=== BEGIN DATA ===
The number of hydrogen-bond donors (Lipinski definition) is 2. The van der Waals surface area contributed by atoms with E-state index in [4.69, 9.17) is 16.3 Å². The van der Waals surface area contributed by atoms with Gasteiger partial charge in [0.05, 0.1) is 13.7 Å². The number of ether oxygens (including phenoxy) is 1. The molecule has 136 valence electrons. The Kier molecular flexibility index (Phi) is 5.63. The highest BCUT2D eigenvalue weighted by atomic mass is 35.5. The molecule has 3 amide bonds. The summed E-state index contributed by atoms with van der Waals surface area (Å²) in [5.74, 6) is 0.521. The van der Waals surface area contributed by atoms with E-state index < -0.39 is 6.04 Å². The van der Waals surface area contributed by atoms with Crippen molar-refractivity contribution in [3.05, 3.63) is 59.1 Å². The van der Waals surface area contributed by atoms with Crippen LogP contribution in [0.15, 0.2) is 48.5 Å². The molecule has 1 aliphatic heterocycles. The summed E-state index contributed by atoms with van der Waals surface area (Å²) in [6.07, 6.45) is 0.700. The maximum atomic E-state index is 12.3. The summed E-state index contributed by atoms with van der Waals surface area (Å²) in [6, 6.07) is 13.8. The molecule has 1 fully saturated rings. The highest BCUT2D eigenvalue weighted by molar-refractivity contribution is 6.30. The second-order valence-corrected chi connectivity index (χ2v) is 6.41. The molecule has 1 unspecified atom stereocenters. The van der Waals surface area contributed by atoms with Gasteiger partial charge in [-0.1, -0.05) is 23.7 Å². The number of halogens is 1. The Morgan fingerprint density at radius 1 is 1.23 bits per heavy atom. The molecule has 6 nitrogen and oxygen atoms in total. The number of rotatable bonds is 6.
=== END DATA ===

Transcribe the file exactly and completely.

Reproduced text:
The number of hydrogen-bond donors (Lipinski definition) is 2. The van der Waals surface area contributed by atoms with E-state index in [4.69, 9.17) is 16.3 Å². The van der Waals surface area contributed by atoms with Gasteiger partial charge in [0.05, 0.1) is 13.7 Å². The number of ether oxygens (including phenoxy) is 1. The molecule has 136 valence electrons. The Kier molecular flexibility index (Phi) is 5.63. The highest BCUT2D eigenvalue weighted by atomic mass is 35.5. The molecule has 3 amide bonds. The summed E-state index contributed by atoms with van der Waals surface area (Å²) in [5.74, 6) is 0.521. The van der Waals surface area contributed by atoms with E-state index < -0.39 is 6.04 Å². The van der Waals surface area contributed by atoms with Crippen molar-refractivity contribution in [3.05, 3.63) is 59.1 Å². The van der Waals surface area contributed by atoms with Crippen LogP contribution in [0.15, 0.2) is 48.5 Å². The molecule has 1 aliphatic heterocycles. The summed E-state index contributed by atoms with van der Waals surface area (Å²) in [6.07, 6.45) is 0.700. The maximum atomic E-state index is 12.3. The summed E-state index contributed by atoms with van der Waals surface area (Å²) in [6, 6.07) is 13.8. The molecule has 1 fully saturated rings. The highest BCUT2D eigenvalue weighted by molar-refractivity contribution is 6.30. The second-order valence-corrected chi connectivity index (χ2v) is 6.41. The molecule has 1 unspecified atom stereocenters. The van der Waals surface area contributed by atoms with Gasteiger partial charge in [-0.1, -0.05) is 23.7 Å². The number of halogens is 1. The Morgan fingerprint density at radius 1 is 1.23 bits per heavy atom. The molecule has 6 nitrogen and oxygen atoms in total. The number of rotatable bonds is 6.